The word move has different meanings in go:
- turn: "it's your move"
- a play, placing a stone on the board (Japanese: te 手); contrast pass
- action taken at one's move; either a board play or pass
- the value of a move: "I lost one move (by playing a useless stone)"
- to play a stone
- to extend a group of stones in some direction, often into the center
Here's an example for the latter meaning. The black group is "moving" into the center with , although its individual stones do not of course move from their position.
On SL you can find many pages about moves. Do a search now.
Go players have many terms for different moves.
- Approach Move
- Inducing move
- Forcing Move
- Leaning Move
- Reducing move
- Only Move
- Thank You Move
- Small Move
- Losing move
- Illegal Move
- Stupid Moves
- Order of moves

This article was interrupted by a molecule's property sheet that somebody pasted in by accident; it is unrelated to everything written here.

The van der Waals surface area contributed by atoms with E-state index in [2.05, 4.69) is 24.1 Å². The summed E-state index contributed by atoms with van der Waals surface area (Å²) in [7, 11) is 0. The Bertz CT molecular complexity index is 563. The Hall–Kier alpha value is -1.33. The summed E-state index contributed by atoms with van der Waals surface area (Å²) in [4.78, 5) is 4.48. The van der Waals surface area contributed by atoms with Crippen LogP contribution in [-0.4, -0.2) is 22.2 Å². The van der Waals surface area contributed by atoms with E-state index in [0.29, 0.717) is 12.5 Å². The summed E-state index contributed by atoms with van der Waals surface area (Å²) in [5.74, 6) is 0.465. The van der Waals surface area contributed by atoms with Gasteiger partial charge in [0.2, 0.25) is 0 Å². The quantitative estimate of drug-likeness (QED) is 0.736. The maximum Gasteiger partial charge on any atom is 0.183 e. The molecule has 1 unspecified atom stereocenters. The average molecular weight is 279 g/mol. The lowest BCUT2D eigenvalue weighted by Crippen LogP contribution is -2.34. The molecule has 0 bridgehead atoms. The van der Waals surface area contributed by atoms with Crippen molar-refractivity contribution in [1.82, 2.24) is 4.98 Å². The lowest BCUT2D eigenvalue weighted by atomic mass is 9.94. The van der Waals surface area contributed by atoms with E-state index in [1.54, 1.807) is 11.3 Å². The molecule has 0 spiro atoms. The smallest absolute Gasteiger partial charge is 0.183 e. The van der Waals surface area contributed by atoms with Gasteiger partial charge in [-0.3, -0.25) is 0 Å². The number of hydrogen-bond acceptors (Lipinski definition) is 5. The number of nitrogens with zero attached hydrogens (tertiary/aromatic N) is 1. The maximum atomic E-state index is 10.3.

- Dual Purpose Move
- Running fights
- Your opponent's good move is your good move
- Argue The Opponent Into His Move
- Taking back a move
The contradiction in usage about whether a pass is a move or not reflects the differing status of a pass in different rule sets. The Ing rules, AGA rules, and New Zealand rules treat a pass as a move. The Chinese rules, Japanese rules, and Korean rules do not.
In rules theory parlance, the meaning is more specific. In this context, play is usually used to refer to a move played on the board, and is distinguished from the term "move" in that a move can also be a pass. This usage is not entirely consistent throughout the literature however, and sometimes the usage is reversed (whereby a play can be a pass, but a move refers only to a play on the board). On Sensei's Library, the first convention is generally followed on pages related to rules.